In a story, a person always has a reason for the things she does. By its very nature, a narrative can’t portray chaos. I’d been reading Nicole Krauss’ upcoming book, Forest Dark, before meeting with artist and David Lusk Gallery Director Amelia Briggs, and early in Krauss’ novel, she draws an impassable line: Narrative, the “antithesis of formlessness,” can sustain chaos no more than light can sustain darkness.
For Briggs, an artist obsessed with skewing and fragmenting narratives, chaos is always just at the edge of her vision. Pop culture, ads, and whatever other influential material—it’s all overwhelming stimuli that build each person’s narrative, and combined, they’re about as close to chaos as you can get. And it starts from birth: cartoons, comics, even the seemingly innocuous stories told in coloring books.
“One could argue that’s how we start to form our identity as children: what we’re exposed to as children, what becomes the norm, and what we’re used to seeing,” Briggs says. “I’m drawn to distorting that.”
It’s the Fourth of July, and Briggs and I are sitting in her Green Hills home’s third bedroom, which she has converted into a small studio. Formerly of Indiana, Michigan, and then Memphis, she has only lived in Nashville (with her fiancé) for about nine months at this point. She recently took on the David Lusk directorship, though she worked for the Memphis gallery for four years, while she was in grad school. There’s paint on just about everything in her studio, chairs included, but she promises that my seat is dry. A selection of her Inflatables (which aren’t inflated at all) hang on the walls like cartoonish splats or squishy childhood memorabilia.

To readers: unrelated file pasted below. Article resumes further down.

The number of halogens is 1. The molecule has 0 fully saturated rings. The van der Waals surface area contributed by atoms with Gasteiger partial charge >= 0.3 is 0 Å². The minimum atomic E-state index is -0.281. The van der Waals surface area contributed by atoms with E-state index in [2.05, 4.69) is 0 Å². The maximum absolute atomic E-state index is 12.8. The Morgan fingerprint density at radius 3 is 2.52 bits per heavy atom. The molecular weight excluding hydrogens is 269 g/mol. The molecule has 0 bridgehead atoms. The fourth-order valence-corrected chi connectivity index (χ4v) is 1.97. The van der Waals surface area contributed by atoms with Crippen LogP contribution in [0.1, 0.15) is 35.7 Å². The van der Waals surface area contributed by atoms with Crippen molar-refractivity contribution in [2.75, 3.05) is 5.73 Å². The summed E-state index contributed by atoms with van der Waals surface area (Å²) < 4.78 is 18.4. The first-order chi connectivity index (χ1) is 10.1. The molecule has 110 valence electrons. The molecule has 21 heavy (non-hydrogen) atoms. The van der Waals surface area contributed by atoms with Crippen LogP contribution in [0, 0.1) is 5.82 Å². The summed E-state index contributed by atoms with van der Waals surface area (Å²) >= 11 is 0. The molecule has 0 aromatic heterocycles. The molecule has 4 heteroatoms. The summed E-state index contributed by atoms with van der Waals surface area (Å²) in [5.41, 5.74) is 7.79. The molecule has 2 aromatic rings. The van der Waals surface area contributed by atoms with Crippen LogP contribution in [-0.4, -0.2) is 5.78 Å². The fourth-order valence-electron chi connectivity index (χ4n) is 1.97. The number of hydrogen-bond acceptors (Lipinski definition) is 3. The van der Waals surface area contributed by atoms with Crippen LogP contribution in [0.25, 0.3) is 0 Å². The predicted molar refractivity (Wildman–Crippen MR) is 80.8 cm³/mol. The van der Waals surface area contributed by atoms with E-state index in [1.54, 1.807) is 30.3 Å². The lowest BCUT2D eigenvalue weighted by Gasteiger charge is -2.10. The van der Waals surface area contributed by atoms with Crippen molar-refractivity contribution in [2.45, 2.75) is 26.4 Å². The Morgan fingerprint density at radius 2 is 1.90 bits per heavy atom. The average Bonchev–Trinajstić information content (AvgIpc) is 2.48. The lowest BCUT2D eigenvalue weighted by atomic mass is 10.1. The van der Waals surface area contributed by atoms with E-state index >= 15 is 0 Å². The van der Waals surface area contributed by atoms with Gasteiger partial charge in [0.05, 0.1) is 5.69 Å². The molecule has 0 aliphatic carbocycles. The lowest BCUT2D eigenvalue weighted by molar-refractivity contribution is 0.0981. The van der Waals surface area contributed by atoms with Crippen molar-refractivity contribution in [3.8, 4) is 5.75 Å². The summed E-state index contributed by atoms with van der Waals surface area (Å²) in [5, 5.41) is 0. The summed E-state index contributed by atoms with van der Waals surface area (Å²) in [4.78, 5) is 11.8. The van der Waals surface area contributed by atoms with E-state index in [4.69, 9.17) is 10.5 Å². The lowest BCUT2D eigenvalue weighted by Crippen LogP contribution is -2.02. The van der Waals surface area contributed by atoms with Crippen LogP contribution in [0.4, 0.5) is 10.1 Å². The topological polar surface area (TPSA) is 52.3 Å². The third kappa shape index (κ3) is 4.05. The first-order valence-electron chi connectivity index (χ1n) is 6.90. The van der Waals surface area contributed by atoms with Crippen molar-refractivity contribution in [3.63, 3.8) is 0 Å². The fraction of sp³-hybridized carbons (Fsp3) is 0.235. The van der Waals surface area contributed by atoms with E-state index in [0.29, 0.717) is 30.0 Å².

“I tend to think of cartoon or childlike language as a metaphor for building blocks of popular imagery, or imagery that we are constantly inundated with,” Briggs explains. “My fragmenting of this narrative is an attempt, in some way, to take control of the chaos, remove the messages. Rendering these shared visual narratives unreadable makes them more interesting to me because they no longer carry a message or ‘agenda.’ It is the ‘agenda’ I find exhausting or chaotic.”
Briggs’ exploration of these themes splits into two categories: her soft, sculptural Inflatables and the Small Green Plane print series. They combine to form we are not together yet, showing at Red Arrow Gallery from August 12 to September 3. The two series are intertwined, feeding and mimicking each other, pulling in equal measure from comics, coloring books, and cartoons.
Briggs shows me a fat binder (with a little paint on it) that’s spilling with vintage coloring book scraps. It’s mostly clippings from a Mickey and Minnie coloring book, all off-white pages with bold, swooping black lines. Briggs pulls out a few small pieces and shows the minute details that interest her. There’s a dotted detail in one corner—she says it’s beautiful, she has no idea why, and that she could frame it.